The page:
• \$\begingroup\$ @JerryCoffin You said: To assure against stack overflow, you always want to sort the smaller of the two partitions first. That does not suffice. If you perform both recursive calls, then the maximum recursion depth will depend solely on partitioning pattern (which results from the input order and partitioning algorithm) and not on the choice which subpartition to sort first. The key step, and the reason of choosing the shorter partition first, is NOT recuring on the longer one, either explicitly or by automatic truncation of a tail recursion. \$\endgroup\$
    – CiaPan
    Mar 20, 2019 at 22:55
  • \$\begingroup\$ @JerryCoffin Nope. Suppose the array has N items and Partition() returns N. Then the first recursive call handles the zero-item partition, the second one handles the N–1 partition. Inside the second call the N-1 array similary gets partitioned into 0 and N-2 parts. The first call handles the trivial, shorter part, the second one handles N-2 items at the second level of recursion. And so on, until the single-item subarray gets handled at the (N-1)-th level of recursion. So ordering the calls alone does not prevent the worst case of recursion depth. \$\endgroup\$
    – CiaPan
    Mar 21, 2019 at 6:52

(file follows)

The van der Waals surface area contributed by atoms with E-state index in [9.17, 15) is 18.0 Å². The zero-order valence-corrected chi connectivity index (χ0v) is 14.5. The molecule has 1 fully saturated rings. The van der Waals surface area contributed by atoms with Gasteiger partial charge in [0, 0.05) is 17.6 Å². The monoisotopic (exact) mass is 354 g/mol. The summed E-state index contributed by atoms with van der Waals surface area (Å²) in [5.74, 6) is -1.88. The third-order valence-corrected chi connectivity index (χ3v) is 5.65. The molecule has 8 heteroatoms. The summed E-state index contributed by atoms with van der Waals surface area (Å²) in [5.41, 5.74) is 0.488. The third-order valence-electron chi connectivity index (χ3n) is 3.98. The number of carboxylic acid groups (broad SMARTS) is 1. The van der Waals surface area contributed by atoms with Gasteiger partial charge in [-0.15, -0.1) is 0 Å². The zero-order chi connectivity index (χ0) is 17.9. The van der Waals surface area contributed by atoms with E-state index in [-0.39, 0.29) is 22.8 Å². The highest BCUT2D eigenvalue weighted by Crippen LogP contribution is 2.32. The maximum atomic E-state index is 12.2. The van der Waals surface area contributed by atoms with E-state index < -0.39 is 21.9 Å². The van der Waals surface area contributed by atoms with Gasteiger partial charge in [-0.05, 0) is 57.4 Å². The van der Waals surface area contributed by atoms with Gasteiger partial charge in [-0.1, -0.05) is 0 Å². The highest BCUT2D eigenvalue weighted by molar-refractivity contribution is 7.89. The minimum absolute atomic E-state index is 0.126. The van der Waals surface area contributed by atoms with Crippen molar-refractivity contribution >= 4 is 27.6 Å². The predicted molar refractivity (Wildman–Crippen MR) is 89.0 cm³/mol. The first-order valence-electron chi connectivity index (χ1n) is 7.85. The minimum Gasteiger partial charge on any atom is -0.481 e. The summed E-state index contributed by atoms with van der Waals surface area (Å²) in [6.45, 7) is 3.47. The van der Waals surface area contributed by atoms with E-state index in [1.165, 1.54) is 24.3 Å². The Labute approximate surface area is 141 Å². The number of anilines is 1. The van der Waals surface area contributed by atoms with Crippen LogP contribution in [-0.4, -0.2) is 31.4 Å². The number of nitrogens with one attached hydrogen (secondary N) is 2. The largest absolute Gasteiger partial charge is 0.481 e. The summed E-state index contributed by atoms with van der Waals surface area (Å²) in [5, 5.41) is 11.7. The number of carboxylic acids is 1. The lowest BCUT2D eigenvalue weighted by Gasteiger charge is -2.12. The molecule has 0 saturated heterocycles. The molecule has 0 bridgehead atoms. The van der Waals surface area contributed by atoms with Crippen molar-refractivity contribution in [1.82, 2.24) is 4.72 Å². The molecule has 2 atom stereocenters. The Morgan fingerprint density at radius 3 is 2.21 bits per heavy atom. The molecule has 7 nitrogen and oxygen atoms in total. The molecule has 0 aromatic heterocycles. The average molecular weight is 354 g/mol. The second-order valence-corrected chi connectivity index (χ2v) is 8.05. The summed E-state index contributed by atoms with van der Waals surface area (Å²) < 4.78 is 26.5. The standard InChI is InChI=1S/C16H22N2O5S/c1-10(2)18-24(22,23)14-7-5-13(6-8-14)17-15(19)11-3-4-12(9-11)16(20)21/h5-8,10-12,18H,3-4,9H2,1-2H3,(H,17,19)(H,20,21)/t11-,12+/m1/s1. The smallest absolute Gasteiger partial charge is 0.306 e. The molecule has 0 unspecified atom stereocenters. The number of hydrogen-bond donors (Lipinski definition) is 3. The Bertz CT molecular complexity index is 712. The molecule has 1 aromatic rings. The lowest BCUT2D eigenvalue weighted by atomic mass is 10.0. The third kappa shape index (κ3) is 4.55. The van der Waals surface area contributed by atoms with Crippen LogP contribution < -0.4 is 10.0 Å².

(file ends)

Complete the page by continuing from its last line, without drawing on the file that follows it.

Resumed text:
• \$\begingroup\$ @JerryCoffin If one draws a tree of calls, corresponding precisely to the results of partitioning at every stage, the ordering the calls corresponds to swapping the left and the right subtree of any chosen node in the tree – but it does not affect the depth of any node, leaves among them. And the depth of each node is precisely the depth of recursion in the corresponding step of the algorithm. The worst-case example from my comment above makes the tree degenerated to a list. Reordering the calls may make the list to zig-zag or to go straight, but it can not reduce its length. \$\endgroup\$
    – CiaPan
    Mar 21, 2019 at 6:57

Global Variables
Whether this is C or C++, global variables such as arr[] are always a bad idea. Global variables make writing and debugging code very difficult and allow for unintended side affects. The array arr should be defined in main and passed to all of the other functions.

Using std::ANYTHING
You as a software engineer may in your career write your own cin and cout. To do this you would have to have your own namespace so that std::cin and std::cout did not break your code. Including the namespace in the symbolic identified identifies which symbol you are using. This allows you to write programs and libraries that have the most meaningful names.

Use Container Classes
C++ has a great many container classes, some of which are std::vector, std::array, std::queue and std::stack. These container classes reduce the amount of code you need to write, and provide functionality such as the size of the array so that you don't have to write sizeof(arr)/sizeof(arr[0]). It would be much simpler to use the containers provided by the Standard Template Library.

  • \$\begingroup\$ Actually, this is one of those situations where there's a strong case to be made that to do the job correctly, you must have using std::swap; (or using namespace std;, though that's generally inferior). \$\endgroup\$ Aug 28, 2016 at 23:25